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Ogle, Sir Charles, second baronetlocked

(1775–1858)
  • J. K. Laughton
  • , revised by Andrew Lambert

Ogle, Sir Charles, second baronet (1775–1858), naval officer, was born on 24 May 1775 at Worthy Park House, Martyr's Worthy, Hampshire. He was the eldest son of Admiral Sir Chaloner Ogle, first baronet (1727–1816), and his wife, Hester, daughter of John Thomas, bishop of Winchester, and was the great-nephew of Sir Chaloner Ogle. He attended Hyde Abbey School, Winchester, and entered the navy in 1787 on board the Adventure, with Captain John Nicholson Inglefield. After uneventful service in different ships on the coast of Africa and home stations, he was made lieutenant on the Woolwich, in the West Indies, on 15 November 1793. In January 1794 he was moved into the Boyne, flagship of Sir John Jervis (later first earl of St Vincent), and in May he was appointed acting captain of the Assurance. On 21 May 1794 he was confirmed as commander of the sloop Avenger, from which he was moved to the Petrel, and on 11 January 1796, in the Mediterranean, was posted by Jervis to the Minerve. During the following years, despite St Vincent's concern at his lack of steadiness, he commanded the frigates Meleager, Greyhound, and Égyptienne, for the most part in the Mediterranean, coming home in early 1802. On 22 April he married Charlotte Margaret (d. 1814), daughter of General Sir Thomas Gage, brother of Admiral Sir William Gage; they had two daughters and a son, Chaloner, who succeeded to the baronetcy.

In 1805 Ogle commanded the frigate Unité, and in 1806 was appointed to the yacht Princess Augusta, which he commanded until August 1815, when he took command of the Ramillies in the channel. In November 1815 he commanded the Malta at Plymouth, and in 1816 the Rivoli at Portsmouth. On the death of his father, on 27 August 1816, he succeeded to the baronetcy, and a considerable fortune. This financial security may well explain his limited post-war service. He was promoted rear-admiral on 12 August 1819. On 4 September 1820 he married Letitia (d. 1832), daughter of Sir William Burroughs, bt; they had one son, William, who succeeded as fifth baronet. From 1827 to 1830 Ogle was commander-in-chief in North America, and he became vice-admiral on 22 July 1830. He married, on 10 April 1834, Mary Anne Dalton (d. February 1842), daughter of George Cary of Tor Abbey, Devon, already twice a widow. They had no children. He became admiral on 23 November 1841, and was commander-in-chief at Portsmouth from 1845 to 1848. He was promoted admiral of the fleet on 8 December 1857. He died at Tunbridge Wells on 16 June 1858 and was buried at Ponteland church, Northumberland.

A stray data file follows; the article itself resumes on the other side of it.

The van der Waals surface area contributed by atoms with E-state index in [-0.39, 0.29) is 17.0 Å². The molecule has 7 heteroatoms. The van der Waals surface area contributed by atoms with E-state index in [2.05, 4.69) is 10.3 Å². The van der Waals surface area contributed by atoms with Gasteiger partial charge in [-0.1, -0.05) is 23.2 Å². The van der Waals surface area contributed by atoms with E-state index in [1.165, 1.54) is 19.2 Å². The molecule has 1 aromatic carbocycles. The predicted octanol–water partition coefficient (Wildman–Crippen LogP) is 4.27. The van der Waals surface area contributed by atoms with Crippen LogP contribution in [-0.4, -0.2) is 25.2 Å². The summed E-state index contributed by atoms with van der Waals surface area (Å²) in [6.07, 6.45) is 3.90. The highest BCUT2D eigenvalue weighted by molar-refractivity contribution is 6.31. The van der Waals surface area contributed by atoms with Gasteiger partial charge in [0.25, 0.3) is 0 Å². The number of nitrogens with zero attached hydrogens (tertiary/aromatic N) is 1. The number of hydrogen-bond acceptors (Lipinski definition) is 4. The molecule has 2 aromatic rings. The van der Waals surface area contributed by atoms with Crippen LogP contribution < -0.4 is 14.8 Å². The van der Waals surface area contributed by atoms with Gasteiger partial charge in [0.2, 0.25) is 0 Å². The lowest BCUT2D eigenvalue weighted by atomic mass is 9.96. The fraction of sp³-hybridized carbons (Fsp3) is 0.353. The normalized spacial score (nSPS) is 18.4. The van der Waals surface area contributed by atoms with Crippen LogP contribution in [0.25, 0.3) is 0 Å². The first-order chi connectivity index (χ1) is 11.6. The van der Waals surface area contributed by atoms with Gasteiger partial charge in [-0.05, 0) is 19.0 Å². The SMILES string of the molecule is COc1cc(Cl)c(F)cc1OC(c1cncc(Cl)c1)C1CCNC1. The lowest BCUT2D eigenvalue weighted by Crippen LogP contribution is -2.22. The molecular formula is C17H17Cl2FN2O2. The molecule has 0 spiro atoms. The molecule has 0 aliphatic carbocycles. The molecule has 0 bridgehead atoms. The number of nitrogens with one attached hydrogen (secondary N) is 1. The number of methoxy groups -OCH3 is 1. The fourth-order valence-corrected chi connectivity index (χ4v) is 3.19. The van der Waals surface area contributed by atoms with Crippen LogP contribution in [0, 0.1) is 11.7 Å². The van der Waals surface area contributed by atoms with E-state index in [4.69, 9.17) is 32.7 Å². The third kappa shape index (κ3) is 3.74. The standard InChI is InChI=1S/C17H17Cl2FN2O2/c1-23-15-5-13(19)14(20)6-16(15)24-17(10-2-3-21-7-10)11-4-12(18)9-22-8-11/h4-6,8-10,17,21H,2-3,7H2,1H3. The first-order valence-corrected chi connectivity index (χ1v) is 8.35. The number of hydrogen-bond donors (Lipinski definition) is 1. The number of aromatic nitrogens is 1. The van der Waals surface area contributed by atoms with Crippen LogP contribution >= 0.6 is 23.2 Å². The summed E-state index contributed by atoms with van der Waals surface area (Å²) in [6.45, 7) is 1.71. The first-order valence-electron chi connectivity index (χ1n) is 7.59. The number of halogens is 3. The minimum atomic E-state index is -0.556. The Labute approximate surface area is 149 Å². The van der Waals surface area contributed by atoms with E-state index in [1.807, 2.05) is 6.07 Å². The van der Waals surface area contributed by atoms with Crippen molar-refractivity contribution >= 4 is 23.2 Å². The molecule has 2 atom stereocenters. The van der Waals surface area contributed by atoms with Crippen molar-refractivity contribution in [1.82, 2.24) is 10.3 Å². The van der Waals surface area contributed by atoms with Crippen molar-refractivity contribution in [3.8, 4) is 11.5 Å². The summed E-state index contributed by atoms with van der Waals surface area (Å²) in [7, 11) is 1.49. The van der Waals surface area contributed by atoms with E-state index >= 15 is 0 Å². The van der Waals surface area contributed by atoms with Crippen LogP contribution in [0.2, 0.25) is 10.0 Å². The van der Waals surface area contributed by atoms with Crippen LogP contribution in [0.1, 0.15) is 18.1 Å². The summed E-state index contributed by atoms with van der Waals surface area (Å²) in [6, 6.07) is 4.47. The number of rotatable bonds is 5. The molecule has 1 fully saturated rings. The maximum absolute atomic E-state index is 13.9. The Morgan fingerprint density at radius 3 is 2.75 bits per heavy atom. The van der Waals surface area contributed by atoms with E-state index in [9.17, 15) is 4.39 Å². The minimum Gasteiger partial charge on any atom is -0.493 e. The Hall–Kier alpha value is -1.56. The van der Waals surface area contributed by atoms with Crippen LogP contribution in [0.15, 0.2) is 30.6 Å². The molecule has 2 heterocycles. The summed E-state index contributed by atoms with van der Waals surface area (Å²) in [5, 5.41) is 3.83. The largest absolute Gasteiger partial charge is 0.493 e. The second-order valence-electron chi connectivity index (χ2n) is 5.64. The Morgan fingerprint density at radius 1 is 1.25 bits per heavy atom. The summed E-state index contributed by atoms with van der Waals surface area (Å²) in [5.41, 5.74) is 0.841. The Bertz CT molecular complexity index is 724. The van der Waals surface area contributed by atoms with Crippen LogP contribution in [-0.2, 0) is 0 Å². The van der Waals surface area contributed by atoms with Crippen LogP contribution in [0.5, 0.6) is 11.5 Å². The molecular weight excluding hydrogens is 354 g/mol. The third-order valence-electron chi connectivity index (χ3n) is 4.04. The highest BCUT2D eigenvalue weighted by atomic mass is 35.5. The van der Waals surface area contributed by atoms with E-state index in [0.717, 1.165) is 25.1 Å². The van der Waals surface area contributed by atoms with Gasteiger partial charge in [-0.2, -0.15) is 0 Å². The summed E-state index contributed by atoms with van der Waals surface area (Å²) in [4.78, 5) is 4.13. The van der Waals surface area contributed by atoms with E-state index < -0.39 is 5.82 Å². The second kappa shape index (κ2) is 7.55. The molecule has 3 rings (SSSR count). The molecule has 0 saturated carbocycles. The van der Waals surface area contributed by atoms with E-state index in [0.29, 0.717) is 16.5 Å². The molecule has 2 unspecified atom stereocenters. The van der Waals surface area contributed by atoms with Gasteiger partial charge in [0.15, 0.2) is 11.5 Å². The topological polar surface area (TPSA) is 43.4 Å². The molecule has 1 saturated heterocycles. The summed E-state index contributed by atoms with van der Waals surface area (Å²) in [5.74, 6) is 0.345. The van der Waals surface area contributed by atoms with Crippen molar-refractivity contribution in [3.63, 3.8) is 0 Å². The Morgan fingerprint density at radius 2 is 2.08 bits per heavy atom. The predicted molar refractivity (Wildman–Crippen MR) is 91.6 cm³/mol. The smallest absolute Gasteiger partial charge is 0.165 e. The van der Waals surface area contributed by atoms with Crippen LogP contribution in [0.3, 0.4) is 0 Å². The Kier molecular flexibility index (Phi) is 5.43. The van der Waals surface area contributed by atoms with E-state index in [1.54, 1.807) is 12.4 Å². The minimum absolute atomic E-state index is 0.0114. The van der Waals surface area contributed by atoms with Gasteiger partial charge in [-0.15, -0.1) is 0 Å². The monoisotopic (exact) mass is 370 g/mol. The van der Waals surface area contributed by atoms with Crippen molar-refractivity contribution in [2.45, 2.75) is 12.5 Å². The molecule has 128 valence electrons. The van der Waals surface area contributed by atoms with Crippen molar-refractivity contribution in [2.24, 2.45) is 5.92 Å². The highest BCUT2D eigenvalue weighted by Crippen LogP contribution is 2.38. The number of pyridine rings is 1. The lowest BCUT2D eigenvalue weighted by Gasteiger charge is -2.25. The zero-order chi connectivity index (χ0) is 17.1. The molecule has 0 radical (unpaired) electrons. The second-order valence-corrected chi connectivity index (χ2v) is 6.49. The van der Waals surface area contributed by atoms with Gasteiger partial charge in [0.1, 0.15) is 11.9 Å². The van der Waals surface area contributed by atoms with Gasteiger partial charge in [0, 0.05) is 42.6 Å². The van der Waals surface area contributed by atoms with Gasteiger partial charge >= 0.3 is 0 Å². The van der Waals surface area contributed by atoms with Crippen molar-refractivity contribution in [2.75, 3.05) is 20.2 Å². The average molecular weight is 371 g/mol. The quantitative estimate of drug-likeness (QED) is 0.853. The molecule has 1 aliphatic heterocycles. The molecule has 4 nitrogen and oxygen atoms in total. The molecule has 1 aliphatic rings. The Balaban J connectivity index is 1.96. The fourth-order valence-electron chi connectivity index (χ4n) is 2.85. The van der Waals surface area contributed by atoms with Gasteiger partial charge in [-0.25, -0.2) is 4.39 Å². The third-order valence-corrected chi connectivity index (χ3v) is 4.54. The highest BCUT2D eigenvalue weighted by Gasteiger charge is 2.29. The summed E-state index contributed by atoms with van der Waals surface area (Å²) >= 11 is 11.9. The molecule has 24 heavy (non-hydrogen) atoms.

Ogle's two commands were well handled and successful; he was a man of some ability and, through his brother-in-law Gage, close to the tory party. He was a solid professional sea officer who made a significant contribution to naval charities, both in financial support and administrative effort.

Sources

  • P. Moore, Sir Charles Ogle: a worthy admiral (1988)

Archives

  • NMM, corresp. and papers; letter-book
  • BL, letters to Sir Charles Napier, Add. MSS 40042–40043

Likenesses

  • bronze medallion, NPG
  • portrait, repro. in Moore, Sir Charles Ogle

Wealth at Death

under £120,000: probate, 5 Oct 1858, CGPLA Eng. & Wales

W. R. O'Byrne, (1849); repr. (1990); [2nd edn], 2 vols. (1861)
Calendars of the grants of probate … made in … HM court of probate [England and Wales]